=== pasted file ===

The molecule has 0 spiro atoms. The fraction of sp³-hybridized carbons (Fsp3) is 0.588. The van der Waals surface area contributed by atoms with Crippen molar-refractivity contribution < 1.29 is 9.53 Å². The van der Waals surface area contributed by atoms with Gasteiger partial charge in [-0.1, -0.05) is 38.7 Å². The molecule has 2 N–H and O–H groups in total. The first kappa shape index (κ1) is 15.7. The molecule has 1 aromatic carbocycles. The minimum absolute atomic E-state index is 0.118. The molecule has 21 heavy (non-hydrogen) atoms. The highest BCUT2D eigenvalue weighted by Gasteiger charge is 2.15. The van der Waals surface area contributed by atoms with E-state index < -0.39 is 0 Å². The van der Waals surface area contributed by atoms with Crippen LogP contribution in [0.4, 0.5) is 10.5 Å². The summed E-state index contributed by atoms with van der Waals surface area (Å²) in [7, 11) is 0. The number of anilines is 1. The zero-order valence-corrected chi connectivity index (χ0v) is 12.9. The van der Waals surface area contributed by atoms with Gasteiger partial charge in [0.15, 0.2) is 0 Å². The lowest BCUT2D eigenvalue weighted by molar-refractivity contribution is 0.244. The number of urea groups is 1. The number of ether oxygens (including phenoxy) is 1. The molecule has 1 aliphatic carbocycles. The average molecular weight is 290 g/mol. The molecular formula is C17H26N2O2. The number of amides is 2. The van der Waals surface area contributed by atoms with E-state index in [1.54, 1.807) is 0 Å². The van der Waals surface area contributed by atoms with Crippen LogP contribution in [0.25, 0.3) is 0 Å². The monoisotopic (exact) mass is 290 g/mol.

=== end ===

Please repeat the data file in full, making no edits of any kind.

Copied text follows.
The molecule has 0 spiro atoms. The fraction of sp³-hybridized carbons (Fsp3) is 0.588. The van der Waals surface area contributed by atoms with Crippen molar-refractivity contribution < 1.29 is 9.53 Å². The van der Waals surface area contributed by atoms with Gasteiger partial charge in [-0.1, -0.05) is 38.7 Å². The molecule has 2 N–H and O–H groups in total. The first kappa shape index (κ1) is 15.7. The molecule has 1 aromatic carbocycles. The minimum absolute atomic E-state index is 0.118. The molecule has 21 heavy (non-hydrogen) atoms. The highest BCUT2D eigenvalue weighted by Gasteiger charge is 2.15. The van der Waals surface area contributed by atoms with E-state index < -0.39 is 0 Å². The van der Waals surface area contributed by atoms with Crippen LogP contribution in [0.4, 0.5) is 10.5 Å². The summed E-state index contributed by atoms with van der Waals surface area (Å²) in [7, 11) is 0. The number of anilines is 1. The zero-order valence-corrected chi connectivity index (χ0v) is 12.9. The van der Waals surface area contributed by atoms with Gasteiger partial charge in [0.15, 0.2) is 0 Å². The lowest BCUT2D eigenvalue weighted by molar-refractivity contribution is 0.244. The number of urea groups is 1. The number of ether oxygens (including phenoxy) is 1. The molecule has 1 aliphatic carbocycles. The average molecular weight is 290 g/mol. The molecular formula is C17H26N2O2. The number of amides is 2. The van der Waals surface area contributed by atoms with E-state index in [1.54, 1.807) is 0 Å². The van der Waals surface area contributed by atoms with Crippen LogP contribution in [0.25, 0.3) is 0 Å². The monoisotopic (exact) mass is 290 g/mol.